According to Windridge Vineyards owner Robert Butz, wine from the Mid-Atlantic area has a “complexity of flavor,” involving “a balance of fruit character and earthiness that is both unique and enjoyable.”
The Poolesville-based vineyards is an offshoot of the Windridge Farm in Frederick, which Butz’s father founded in 1959 and is currently owned by Butz and his three brothers. However, Butz is the sole owner of the Windridge Vineyards and manages it with his uncle.
Butz said he chose to start the vineyards in the Poolesville area instead of Frederick because he is “a resident of Poolesville” and the family has “historically farmed in both counties.”
Work on the vineyards started in 2011; since then, Butz believes he has grown “around 50,000 grapevines.”
Every vine “is picked by hand, trained by hand, [and] harvested by hand,” he said.
Training grapevines involves pruning, positioning the grape clusters, and directing the shoots to grow through a trellis.
Butz acknowledged that “there are different training methods that aren’t this labor-intensive,” but he believes his by-hand operations are “the right way” for anyone trying “to focus on wine quality,” since it is the way of “the finest chateaux in Europe.”
Vines are grown in a “high-density format,” so that there are “a little less than 2000 vines per acre,” which is “almost double what a traditional California vineyard” would have and closer to “what the finer European vineyards” would have, Butz said
Butz said that this arrangement helps pressure the vines to “stop growing vegetatively and to direct their energy to growing fruit.” It also produces grapes that “are a little smaller” which he said “make better wine.”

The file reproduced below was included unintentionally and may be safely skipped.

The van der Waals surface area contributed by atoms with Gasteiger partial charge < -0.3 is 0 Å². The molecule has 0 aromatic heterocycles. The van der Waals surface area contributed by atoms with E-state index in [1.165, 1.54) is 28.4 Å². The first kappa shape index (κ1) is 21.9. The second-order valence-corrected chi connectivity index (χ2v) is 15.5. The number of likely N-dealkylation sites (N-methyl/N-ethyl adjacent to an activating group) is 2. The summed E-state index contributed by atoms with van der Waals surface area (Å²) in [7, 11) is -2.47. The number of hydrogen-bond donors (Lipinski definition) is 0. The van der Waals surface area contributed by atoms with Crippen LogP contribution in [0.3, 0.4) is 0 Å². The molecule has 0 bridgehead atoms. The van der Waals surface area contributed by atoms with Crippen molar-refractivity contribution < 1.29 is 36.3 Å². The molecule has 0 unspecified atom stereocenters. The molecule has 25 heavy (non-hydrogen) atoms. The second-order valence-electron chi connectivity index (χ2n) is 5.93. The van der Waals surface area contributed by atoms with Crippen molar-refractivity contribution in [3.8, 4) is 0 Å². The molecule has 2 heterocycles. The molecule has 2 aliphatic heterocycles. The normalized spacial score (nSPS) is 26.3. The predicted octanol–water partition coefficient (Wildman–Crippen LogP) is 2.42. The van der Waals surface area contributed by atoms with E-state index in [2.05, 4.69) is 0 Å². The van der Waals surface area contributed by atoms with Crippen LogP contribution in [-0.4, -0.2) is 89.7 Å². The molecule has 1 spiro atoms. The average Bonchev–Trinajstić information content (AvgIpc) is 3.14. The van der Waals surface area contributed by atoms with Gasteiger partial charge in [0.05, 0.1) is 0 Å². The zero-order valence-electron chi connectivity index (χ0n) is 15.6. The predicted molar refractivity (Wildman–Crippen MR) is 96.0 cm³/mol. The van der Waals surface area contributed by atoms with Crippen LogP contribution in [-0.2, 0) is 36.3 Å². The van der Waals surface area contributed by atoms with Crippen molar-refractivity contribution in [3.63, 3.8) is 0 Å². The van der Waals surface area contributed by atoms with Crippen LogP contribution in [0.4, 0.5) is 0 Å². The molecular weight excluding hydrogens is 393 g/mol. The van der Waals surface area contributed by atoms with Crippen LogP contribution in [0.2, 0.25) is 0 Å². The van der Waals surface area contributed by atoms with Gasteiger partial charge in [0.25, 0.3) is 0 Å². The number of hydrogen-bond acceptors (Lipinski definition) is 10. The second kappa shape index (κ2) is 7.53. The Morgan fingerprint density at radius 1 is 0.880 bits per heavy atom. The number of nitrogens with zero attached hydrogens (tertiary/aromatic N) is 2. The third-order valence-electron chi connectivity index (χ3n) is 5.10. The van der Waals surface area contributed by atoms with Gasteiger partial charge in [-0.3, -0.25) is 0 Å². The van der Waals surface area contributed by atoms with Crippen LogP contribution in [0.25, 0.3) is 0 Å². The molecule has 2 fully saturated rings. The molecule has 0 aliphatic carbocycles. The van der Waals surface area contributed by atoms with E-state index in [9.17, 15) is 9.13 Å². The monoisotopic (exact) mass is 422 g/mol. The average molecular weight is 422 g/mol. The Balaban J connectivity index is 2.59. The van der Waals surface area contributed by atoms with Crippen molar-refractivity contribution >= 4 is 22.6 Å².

Another factor he finds important in making better wine is the type of grape used. Before making a decision, Butz makes sure that the grape type is “specifically tailored” to Maryland’s climate and environment.
He ultimately hopes to “make excellent wine” that is unique to this area. “Every location in the world expresses a distinct sort of flavor from the location that the grapes were grown in,” Butz said, and he would like his wine to “express the same character.”
Butz plans to open a winery and a tasting room in the Poolesville area, off Darnestown Road. Butz hopes to open the winery around the summer of 2019; the tasting room does not have a time estimate, as the building permit for the tasting room has not yet been approved.
His hopes for the tasting room involve a similar desire for customers to appreciate the character of the land around them. The building “will be surrounded by the grapevines” and “will have views over the property.”
Comparing the farming that he has been doing “all [his] life” and grape harvesting, Butz said that “in a lot of ways, growing grapes is very unusual.” When he farmed other crops, the “focus” was on “yield,” but in grape-growing, his “sole focus is on quality.”